There are zero commercial reactors operating in Japan today. On March 10, 2011, there were 54 licensed to operate, well over 10 percent percent of the global fleet.
But for the first time in 42 years, a country at the core of global reactor electricity is producing none of its own.
Worldwide, there are fewer than 400 operating reactors for the first time since Chernobyl, a quarter-century ago.
And France has replaced a vehemently pro-nuclear premier with the Socialist Francois Hollande, who will almost certainly build no new reactors. For decades France has been the “poster child” of atomic power. But Hollande is likely to follow the major shift in French national opinion away from nuclear power and toward the kind of green-powered transition now redefining German energy supply.
In the U.S., a national grassroots movement to stop federal loan guarantees could end new nuclear construction altogether.
New official cost estimates of $9.5 to $12 billion per reactor put the technology off-scale for any meaningful competition with renewables and efficiency.
In India, more than 500 women have joined an on-going hunger strike against construction of reactors at Koodankulam. And in China, more than 30 reactors hang in the balance of a full assessment of the true toll of the Fukushima disaster.
But it seems to have no end. Three melted cores still smolder. New reports from U.S. Sen. Ron Wyden (D-OR), confirm that at least one spent fuel pool suspended 100 feet in the air, bearing tons of hugely toxic rods, could crash to the ground with another strong earthquake—a virtual certainty by most calculations.
Those uncovered fuel rods contain radioactive cesium and other isotopes far beyond what was released at Chernobyl. A fire could render vast stretches of Japan permanently uninhabitable (if they are not already). The impacts could harm millions worldwide, including many of us here, where the cloud would come down within a week.
Japan’s total shut-down cuts to the core of the historic industry. The globe’s primary reactor designers, General Electric and Westinghouse, are now primarily Japanese-owned. Pressure vessels, steam generators and much more of the industry’s vital hardware have long been manufactured in Japan.
But the archipelago’s antinuclear movement also has deep roots. In 1975-6, large, angry crowds I spoke to were already demanding the end of Fukushima and other reactor projects. They warned that all Japanese reactors were vulnerable to earthquakes and tsunamis, and that disasters on par with what happened at Fukushima were essentially inevitable. Now that it’s happened, the public rage in what has been a traditionally conservative, authoritarian society is almost unfathomable.
Along the way, local governments did win the right (not enjoyed in the U.S.) to keep shut nearby reactors that were closed for repairs and refueling. On Saturday, May 5, a deep-rooted, highly focussed grassroots movement shut the archipelago’s last operating nuke. It’s bound and determined to keep them that way.
As summer air conditioning demand skyrockets, Japan’s Prime Minister will try to prove that atomic power is essential. But an efficiency-oriented public has dealt very well with cutbacks in supply since Fukushima. Each potential re-start will have its own dynamic.
Japan’s stunning reality is that its gargantuan capital investment in more than 50 commercial reactors is now dead in the water…. and being irradiated by its own deadly fallout. That can only drag the global industry closer to oblivion at a moment when the public’s financial and political commitments to renewables and efficiency are deepening daily.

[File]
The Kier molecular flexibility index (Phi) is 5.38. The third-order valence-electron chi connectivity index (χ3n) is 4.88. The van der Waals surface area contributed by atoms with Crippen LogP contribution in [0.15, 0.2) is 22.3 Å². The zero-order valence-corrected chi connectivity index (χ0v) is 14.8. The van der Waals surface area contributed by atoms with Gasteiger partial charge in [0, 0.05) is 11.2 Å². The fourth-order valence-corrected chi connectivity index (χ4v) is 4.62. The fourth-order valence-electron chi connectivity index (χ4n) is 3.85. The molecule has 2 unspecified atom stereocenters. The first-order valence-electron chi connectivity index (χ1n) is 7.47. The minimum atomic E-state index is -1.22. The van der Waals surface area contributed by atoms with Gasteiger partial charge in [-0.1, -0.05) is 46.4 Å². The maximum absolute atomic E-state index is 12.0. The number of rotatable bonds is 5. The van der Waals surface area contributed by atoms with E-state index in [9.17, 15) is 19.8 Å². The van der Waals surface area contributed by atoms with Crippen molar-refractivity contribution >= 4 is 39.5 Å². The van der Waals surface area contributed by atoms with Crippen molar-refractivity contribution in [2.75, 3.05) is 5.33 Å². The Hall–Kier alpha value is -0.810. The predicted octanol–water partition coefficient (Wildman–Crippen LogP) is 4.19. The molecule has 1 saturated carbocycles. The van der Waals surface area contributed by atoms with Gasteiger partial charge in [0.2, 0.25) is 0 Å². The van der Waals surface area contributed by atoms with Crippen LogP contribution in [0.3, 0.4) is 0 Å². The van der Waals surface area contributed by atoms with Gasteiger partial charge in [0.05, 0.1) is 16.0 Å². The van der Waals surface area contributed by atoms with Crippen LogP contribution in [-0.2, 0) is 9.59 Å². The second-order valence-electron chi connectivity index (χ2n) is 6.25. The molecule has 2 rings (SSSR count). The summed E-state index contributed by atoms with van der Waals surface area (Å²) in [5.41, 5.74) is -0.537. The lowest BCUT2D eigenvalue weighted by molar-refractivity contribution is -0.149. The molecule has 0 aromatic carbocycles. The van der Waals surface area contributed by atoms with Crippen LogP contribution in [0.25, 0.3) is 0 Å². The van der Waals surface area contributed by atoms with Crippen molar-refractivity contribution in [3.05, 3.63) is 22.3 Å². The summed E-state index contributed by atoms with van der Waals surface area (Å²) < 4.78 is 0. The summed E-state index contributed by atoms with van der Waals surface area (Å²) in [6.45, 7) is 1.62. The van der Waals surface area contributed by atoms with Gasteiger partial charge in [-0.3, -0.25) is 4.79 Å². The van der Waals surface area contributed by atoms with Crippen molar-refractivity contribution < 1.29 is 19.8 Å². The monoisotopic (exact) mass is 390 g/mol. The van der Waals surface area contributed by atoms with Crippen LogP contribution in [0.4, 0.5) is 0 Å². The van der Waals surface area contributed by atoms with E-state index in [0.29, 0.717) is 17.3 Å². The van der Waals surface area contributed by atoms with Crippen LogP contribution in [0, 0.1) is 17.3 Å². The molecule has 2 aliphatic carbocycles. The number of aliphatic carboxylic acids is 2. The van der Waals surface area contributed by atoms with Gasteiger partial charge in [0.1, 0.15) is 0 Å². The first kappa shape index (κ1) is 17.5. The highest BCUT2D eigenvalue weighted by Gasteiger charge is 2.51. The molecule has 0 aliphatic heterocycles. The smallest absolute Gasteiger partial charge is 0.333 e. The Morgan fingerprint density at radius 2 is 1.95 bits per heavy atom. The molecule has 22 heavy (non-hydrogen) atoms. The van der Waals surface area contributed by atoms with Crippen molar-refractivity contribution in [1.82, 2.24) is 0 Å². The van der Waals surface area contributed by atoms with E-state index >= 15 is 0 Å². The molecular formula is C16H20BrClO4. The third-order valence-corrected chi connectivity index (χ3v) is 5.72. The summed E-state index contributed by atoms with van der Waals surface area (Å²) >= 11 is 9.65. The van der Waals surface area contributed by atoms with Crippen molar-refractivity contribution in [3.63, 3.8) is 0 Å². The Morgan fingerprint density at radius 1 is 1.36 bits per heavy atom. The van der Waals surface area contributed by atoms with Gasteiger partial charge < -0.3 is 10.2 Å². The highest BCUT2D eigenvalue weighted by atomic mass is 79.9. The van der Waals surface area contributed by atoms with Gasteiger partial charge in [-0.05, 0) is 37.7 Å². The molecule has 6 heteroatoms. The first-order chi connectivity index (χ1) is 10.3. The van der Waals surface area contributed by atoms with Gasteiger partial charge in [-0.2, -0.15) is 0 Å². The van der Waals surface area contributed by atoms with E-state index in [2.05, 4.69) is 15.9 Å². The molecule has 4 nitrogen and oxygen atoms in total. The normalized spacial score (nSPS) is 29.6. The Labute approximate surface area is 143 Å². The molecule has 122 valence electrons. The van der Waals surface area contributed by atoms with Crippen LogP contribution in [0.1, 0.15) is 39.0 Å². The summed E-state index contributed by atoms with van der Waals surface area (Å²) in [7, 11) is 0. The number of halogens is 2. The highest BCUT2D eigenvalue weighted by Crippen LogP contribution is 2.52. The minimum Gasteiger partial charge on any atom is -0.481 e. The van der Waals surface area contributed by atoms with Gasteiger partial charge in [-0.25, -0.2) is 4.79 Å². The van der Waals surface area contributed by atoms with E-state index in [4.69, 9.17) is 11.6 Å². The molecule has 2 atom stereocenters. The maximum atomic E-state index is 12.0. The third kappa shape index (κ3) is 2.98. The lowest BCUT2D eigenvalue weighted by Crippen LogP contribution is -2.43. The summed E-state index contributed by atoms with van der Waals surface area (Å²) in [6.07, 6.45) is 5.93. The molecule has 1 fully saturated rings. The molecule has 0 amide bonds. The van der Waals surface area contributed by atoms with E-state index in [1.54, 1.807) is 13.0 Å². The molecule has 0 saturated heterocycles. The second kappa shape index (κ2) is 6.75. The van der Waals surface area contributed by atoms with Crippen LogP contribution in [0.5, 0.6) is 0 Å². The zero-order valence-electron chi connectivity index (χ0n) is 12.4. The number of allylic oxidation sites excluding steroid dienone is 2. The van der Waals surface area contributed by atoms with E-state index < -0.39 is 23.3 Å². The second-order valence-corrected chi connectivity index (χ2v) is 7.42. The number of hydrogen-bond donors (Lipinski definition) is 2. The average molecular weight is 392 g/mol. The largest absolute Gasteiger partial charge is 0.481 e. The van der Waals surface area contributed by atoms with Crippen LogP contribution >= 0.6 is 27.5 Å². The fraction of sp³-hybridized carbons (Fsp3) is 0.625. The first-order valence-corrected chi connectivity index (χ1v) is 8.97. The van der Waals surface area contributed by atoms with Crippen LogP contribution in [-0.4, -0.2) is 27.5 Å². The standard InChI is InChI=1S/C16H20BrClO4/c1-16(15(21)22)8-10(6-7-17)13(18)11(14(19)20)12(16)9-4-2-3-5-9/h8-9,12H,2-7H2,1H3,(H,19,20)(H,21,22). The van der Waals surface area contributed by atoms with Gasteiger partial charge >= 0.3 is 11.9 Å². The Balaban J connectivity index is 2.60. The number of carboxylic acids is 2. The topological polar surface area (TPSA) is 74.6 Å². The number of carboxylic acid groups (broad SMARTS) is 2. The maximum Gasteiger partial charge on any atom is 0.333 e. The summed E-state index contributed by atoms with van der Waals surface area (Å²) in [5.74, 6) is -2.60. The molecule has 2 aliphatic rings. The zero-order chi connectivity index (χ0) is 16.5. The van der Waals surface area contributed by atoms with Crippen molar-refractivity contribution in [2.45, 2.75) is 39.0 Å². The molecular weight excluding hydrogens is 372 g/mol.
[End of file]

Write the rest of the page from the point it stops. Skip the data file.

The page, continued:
Likewise the demise of Nikolas Sarkozy. His allies at France’s nuclear-commited utility, EDF, have been Europe’s primary pushers of the “Peaceful Atom.” Now his Socialist rival is running the country, backed by a constituency largely supportive of a green conversion to parallel the one in neighboring Germany.
America’s green activists also want atomic power ended. In Vermont, New Jersey, New York, Florida, Ohio, Texas and elsewhere, escalating grassroots campaigns have put the future of 104 licensed reactors in doubt. The confrontation may be most immediate at San Onofre, on the Pacific shore between Los Angeles and San Diego. Faulty steam generator tubes have forced two reactors shut. As in Japan, the industry loudly warns of shortages when summer hits. It wants at least one reactor back by June. But experts warn that San Onofre’s design deficiencies threaten the public safety, as does its uninsured vulnerability to earthquakes and tsunamis.
The battle parallels the one over new construction. Already plagued with faulty concrete and design-deficient rebar steel, two reactors at Georgia’s Vogtle still await final agreement on federal loan guarantees granted by President Obama last year. But Progress Energy’s guess that its own double-reactor proposal for Florida’s Levy County could cost a staggering $24 billion casts a long shadow over Vogtle, where tax/ratepayers are already being stuck with huge bills for a project that could be vastly underfunded. A national petition drive has been fired up to stop the guarantees from going through.
And while India’s growing non-violent army of nuclear opponents vow to fast to the death, the global reactor industry awaits word from China on how many new reactors it thinks it will build. The world will then watch with bated breath as the Middle Kingdom’s own nascent anti-nuclear movement gathers strength in the inevitable race to shut the local reactor before it melts.
But for now, this weekend’s message from Japan and France could not be more clear: at nuclear power’s historic core, the collapse has come. Humankind is running ever-faster toward a green-powered Earth, desperate to win before the next Fukushima strikes.